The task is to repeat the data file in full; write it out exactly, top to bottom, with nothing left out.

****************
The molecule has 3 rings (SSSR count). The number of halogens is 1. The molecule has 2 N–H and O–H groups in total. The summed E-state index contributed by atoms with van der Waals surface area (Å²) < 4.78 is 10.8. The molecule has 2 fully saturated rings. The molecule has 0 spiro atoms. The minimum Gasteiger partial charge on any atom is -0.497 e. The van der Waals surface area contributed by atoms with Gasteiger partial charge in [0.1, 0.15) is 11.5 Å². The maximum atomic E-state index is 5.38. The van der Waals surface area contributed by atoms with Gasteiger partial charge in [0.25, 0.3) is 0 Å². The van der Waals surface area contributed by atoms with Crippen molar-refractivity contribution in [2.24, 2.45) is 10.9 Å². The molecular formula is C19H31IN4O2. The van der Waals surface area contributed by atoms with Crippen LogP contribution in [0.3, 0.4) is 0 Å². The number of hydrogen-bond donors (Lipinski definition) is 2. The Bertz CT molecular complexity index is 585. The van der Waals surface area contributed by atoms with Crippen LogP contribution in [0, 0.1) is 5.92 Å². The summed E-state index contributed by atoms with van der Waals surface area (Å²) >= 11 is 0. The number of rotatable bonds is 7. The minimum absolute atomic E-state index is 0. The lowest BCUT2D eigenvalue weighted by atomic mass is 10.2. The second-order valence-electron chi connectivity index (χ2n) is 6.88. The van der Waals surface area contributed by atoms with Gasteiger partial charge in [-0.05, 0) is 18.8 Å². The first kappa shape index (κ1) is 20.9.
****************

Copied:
The molecule has 3 rings (SSSR count). The number of halogens is 1. The molecule has 2 N–H and O–H groups in total. The summed E-state index contributed by atoms with van der Waals surface area (Å²) < 4.78 is 10.8. The molecule has 2 fully saturated rings. The molecule has 0 spiro atoms. The minimum Gasteiger partial charge on any atom is -0.497 e. The van der Waals surface area contributed by atoms with Gasteiger partial charge in [0.1, 0.15) is 11.5 Å². The maximum atomic E-state index is 5.38. The van der Waals surface area contributed by atoms with Gasteiger partial charge in [0.25, 0.3) is 0 Å². The van der Waals surface area contributed by atoms with Crippen molar-refractivity contribution in [2.24, 2.45) is 10.9 Å². The molecular formula is C19H31IN4O2. The van der Waals surface area contributed by atoms with Crippen LogP contribution in [0.3, 0.4) is 0 Å². The number of hydrogen-bond donors (Lipinski definition) is 2. The Bertz CT molecular complexity index is 585. The van der Waals surface area contributed by atoms with Crippen LogP contribution in [0, 0.1) is 5.92 Å². The summed E-state index contributed by atoms with van der Waals surface area (Å²) >= 11 is 0. The number of rotatable bonds is 7. The minimum absolute atomic E-state index is 0. The lowest BCUT2D eigenvalue weighted by atomic mass is 10.2. The second-order valence-electron chi connectivity index (χ2n) is 6.88. The van der Waals surface area contributed by atoms with Gasteiger partial charge in [-0.05, 0) is 18.8 Å². The first kappa shape index (κ1) is 20.9.